3. republitarian says:

    I went to Spotswood Elementary for k-6 grades. I remember one hispanic in my entire grade and about 5 black kids.

    How times have changed………

  4. finnegan says:

    I’m also guessing there was more local farmland, more local farmers, more locally-owned grocery stores, fewer (or no) Wal-Marts, and no readily accessible Internet when you were in elementary school.

    The times will always change. That’s inevitable. I’m more interested in figuring out ways to influence HOW they change, and to ensure they change for the better.

  5. Frank J Witt says:

    Back in Hazleton, PA there was 1 black family, 1 Indian family and that was it. However, times they be a changin’


  6. David Miller says:

    The trick to globalization is this. We encourage capital (investment) to move to where the cheapest labor is. We introduce things like NAFTA to the equation. So Corporations have global access to labor, capital and markets. People on the other hand have been left out of the equation as far as the right to move as corporations do. Therefore we have the inequality we see today. This inequality breeds resentment in communities like ours where we have “concerned citizens/DNR readers, ‘If I wanna feed a bunch of little brown people with my paycheck – I’ll send Sally Struthers some cash!’ ” who are A. ignorant of many facts, B. outraged at the outcome of this magic economic pill called Globalization. Turns out the politicians who pushed it, didn’t mention all of the “fringe benefits”. (This coming from a guy/me who thinks that globalization is positive if properly regulated-ie. Fixing the inequalities).


  7. David Miller says:

    Who are we as citizens of the earth to tell Mexicans that we can put factories in their country and exploit their cheap labor and then export the labor savings back to US Corporations; but they are not allowed to do the same-Work here and send money home to feed their families. If a politician tells me that this argument is incorrect, I get to laugh at their pandering to the mob. Matt Lohr did a pretty good job of either pandering or proving his ignorance in the last election with his flyers. Just because something is illegal doesn’t make it wrong. Just ask Dr. Martin Luther King Jr. He has a great quote for this.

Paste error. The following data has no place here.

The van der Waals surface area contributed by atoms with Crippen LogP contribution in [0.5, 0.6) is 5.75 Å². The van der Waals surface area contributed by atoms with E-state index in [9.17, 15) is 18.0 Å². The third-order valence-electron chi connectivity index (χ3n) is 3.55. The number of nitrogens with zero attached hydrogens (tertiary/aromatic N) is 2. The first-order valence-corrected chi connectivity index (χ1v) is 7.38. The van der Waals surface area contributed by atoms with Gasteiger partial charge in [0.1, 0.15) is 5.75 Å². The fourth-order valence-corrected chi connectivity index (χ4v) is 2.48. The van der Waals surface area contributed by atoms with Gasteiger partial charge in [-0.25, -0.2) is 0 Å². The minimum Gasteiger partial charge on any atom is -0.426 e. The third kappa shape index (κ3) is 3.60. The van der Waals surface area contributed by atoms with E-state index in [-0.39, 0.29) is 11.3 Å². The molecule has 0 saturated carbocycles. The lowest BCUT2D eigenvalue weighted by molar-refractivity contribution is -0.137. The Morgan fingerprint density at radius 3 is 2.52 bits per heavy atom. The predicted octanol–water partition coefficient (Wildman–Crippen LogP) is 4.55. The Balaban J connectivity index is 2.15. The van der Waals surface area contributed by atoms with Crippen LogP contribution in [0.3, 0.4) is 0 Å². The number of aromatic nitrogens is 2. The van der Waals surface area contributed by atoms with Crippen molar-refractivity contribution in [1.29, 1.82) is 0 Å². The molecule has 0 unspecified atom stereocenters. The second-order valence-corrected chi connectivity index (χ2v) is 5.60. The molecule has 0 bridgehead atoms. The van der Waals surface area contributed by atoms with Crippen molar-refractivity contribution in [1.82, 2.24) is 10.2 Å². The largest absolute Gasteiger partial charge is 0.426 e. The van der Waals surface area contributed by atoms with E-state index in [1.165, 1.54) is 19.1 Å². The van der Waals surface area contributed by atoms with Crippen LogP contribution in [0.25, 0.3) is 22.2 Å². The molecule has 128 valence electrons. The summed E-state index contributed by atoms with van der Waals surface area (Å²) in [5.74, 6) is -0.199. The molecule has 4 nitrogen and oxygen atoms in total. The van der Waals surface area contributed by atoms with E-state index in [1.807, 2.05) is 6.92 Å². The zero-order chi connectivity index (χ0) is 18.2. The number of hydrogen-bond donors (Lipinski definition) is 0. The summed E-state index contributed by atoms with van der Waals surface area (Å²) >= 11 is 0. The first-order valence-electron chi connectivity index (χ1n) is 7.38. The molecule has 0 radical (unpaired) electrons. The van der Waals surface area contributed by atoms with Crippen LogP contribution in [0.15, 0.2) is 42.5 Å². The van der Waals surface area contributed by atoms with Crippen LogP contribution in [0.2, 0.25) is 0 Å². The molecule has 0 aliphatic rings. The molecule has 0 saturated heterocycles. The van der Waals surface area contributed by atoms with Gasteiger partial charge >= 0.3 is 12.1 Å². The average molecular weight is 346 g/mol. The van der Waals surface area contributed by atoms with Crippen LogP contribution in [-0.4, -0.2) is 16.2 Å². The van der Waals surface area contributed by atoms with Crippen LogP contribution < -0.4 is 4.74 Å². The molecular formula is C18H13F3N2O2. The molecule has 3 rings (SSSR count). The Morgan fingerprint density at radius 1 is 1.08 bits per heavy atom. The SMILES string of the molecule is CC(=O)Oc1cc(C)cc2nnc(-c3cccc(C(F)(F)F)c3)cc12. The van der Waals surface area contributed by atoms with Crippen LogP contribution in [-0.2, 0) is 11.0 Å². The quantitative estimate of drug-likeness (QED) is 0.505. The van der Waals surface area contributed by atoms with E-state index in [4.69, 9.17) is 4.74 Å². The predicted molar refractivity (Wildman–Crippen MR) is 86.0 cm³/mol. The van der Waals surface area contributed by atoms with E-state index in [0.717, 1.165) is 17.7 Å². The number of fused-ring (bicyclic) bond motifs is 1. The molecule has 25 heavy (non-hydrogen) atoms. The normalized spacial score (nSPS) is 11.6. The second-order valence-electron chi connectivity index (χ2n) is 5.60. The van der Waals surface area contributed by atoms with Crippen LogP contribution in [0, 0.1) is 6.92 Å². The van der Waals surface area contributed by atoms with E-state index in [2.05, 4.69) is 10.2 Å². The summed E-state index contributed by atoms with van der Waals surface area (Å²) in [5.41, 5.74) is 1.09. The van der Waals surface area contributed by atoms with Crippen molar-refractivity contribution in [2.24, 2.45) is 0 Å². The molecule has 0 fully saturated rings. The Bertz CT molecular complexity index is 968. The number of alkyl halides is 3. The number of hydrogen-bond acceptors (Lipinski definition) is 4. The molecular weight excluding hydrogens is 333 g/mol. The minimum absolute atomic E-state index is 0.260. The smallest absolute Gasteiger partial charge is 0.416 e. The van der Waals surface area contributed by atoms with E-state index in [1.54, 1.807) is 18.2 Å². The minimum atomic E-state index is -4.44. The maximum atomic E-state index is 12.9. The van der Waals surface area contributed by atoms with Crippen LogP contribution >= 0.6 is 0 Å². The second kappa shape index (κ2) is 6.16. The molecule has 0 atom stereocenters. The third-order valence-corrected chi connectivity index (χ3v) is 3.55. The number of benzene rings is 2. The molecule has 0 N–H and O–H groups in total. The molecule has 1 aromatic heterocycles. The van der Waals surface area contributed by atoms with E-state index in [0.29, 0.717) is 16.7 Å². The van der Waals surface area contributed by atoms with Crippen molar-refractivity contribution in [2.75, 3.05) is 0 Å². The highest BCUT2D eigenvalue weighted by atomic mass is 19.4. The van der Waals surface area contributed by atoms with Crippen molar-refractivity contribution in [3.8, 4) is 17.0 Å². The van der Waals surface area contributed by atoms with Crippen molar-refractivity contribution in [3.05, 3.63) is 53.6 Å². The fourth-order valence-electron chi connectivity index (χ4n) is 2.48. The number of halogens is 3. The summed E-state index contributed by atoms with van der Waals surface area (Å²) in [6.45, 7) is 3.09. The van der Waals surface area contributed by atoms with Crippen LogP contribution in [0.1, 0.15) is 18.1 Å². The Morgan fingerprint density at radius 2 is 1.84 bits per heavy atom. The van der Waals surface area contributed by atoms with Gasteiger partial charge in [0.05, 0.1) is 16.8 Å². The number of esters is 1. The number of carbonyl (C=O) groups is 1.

8. Deb SF says:

    I think your summary is excellent. All of these resource and production shifts generate costs for the losers, and benefits for the winners. The issue of easing the costs as resources flows and production realigns is the central issue for policymakers and for individuals.

    The sociologists and psych folks can speak to this better than I can, but I think that one factor that intensifies the economic pain of the businesses and workers who are on the losing end of the globalization realignment is the cultural globalization that goes along with all these resource and price shifts. I’ve “only” lived in the valley since 1985, and remember a JMU of less than 10,000 and a community that wasn’t nearly as multicultural is it is now, as measured by everything from the # of ESL kids in the public schools to stuff like the number of ethnic restaurants in town. The sense of being economically harmed by these international shifts is made so much worse by the sense of losing your town, your sense of heritage and identity. Some fairly extreme economic and immigration policies are fueled in part by this sense of “them” coming here, taking our jobs, our income, our security, and now, making my town/state/country look like some place I don’t even recognize.